There’s a story in the Arabic sources, which may be true but is more likely an attempt to justify the conquest after the fact, that the Muslims invaded Hispania at the behest of Count Julian of Ceuta, the last Christian governor of anything in North Africa. Ceuta is on the Africa side of the Strait of Gibraltar and is Spanish property today (though Julian’s Ceuta seems to have included the city of Tangier, which he lost to the Muslims in 710 and which is Moroccan today). Very little is known about Julian as well. He may have been Berber, or Germanic, or Greek. He was probably a dependent vassal of the Visigoths, though he may instead have been the Byzantine governor of North Africa (such as it was by this point). We simply don’t know.
Julian had managed to hold Ceuta against the Muslims almost miraculously, which is the only thing we know for sure about him. According to the earliest Arab sources, Julian sent his daughter to study at Roderic’s court at Toledo, and she (also miraculously, no doubt) found herself pregnant with Roderic’s child. Enraged, Julian switched allegiances in 710 and implored the Muslims to invade Hispania. Later sources would embellish this already unlikely tale even further to say that a villainous Roderic had raped the poor girl (Muslim sources) or that Julian’s villainous daughter nefariously seduced poor Roderic (Christian sources).
Julian is said to have guided the Muslims on their earliest scouting probes into Hispania, then provided the ships that ferried an army, led by Tariq ibn Ziyad (d. ~720)—the man who gave us the name “Gibraltar” (from Jabal Tariq, “Tariq’s mountain”)—across the strait. We also know very little (I know, what a shock) about Tariq. He was an Arab. Or maybe a Berber. Or (unlikely but possibly) an Iranian. He was a slave of the overall Muslim commander in the west, Musa ibn Nusayr (d. 716). Or maybe he wasn’t. These are the perils of studying 8th century history in what was not exactly the bustling center of the known world at the time.
When it comes to the Battle of Guadalete, apart from not having a great handle on when or where it happened, we also don’t really know how many fighters were involved. Some sources have Tariq at the head of 200,000 men against Roderic’s 100,000, and they might as well have gone with 200,000,000 and 100,000,000 because that would’ve been only slightly less absurd. Tariq’s army was probably somewhere in the 7000-12,000 range and was most likely outnumbered, maybe by a factor of two or even three to one.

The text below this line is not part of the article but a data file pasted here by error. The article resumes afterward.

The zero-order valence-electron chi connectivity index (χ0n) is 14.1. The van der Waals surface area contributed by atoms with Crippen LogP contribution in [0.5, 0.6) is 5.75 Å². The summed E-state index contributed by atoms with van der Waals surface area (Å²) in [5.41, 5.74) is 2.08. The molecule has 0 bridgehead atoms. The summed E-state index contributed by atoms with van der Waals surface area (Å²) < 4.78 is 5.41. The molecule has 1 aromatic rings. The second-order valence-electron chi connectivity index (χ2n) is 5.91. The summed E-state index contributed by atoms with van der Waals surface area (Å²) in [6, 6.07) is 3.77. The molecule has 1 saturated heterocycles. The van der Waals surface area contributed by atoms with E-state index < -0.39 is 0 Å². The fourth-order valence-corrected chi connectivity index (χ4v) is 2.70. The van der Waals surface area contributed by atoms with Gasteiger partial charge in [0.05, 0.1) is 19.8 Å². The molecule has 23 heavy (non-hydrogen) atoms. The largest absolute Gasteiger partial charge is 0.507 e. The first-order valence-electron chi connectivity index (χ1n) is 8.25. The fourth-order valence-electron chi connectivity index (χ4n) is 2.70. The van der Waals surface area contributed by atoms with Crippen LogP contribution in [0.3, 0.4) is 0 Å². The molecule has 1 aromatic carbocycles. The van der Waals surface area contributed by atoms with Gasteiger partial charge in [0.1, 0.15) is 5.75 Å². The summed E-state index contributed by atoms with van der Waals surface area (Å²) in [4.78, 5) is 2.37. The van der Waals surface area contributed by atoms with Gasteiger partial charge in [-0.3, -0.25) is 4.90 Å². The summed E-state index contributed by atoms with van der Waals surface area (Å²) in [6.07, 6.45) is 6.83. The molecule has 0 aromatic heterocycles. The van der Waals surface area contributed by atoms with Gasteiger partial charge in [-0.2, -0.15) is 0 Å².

Regardless of numbers, the one thing that seems clear in this whole morass is that the invading army defeated Roderic and his defenders, and Roderic himself died in the process. Some sources have Roderic losing because his men, unhappy over his usurpation of the throne, abandoned him, but this is contradicted by other sources that say that Witiza was a despised king and Roderic’s enthronement was widely welcomed. It’s also debatable that Roderic “usurped” the throne, since the Visigothic nobles did have the right to elect a new king and were not obliged to rubber stamp the departed king’s choice of heir. We also don’t know very much about the battle itself or why it went the way it did, though a good guess seems to be that the far more mobile, cavalry-oriented Berber forces simply outmaneuvered the more stationary and compact Visigothic army with a series of quick attacks and misdirections.
After Guadalete, Tariq was able to move on and take the Visigothic capital, Toledo. Musa, his superior, seems to have decided to step in at this point before hi subordinate had a chance to get too successful, because in 712 he arrived in Hispania with “reinforcements” and, gosh, to take over the expedition. Musa himself would later be similarly bigfooted by Caliph al-Walid I (d. 715), who didn’t much appreciate the fact that Musa was being hailed as a conquering hero and recalled both Musa and Tariq to Damascus in 714 (where both later died). Before they left, though, they managed to complete the conquest of the Iberian Peninsula, save for the tiny northern kingdom of Asturias. As unlikely as it sounds for such a relatively insignificant place, little Asturias would go on to form the geographic base for the “Reconquista” and the reimposition of Christian control over Iberia.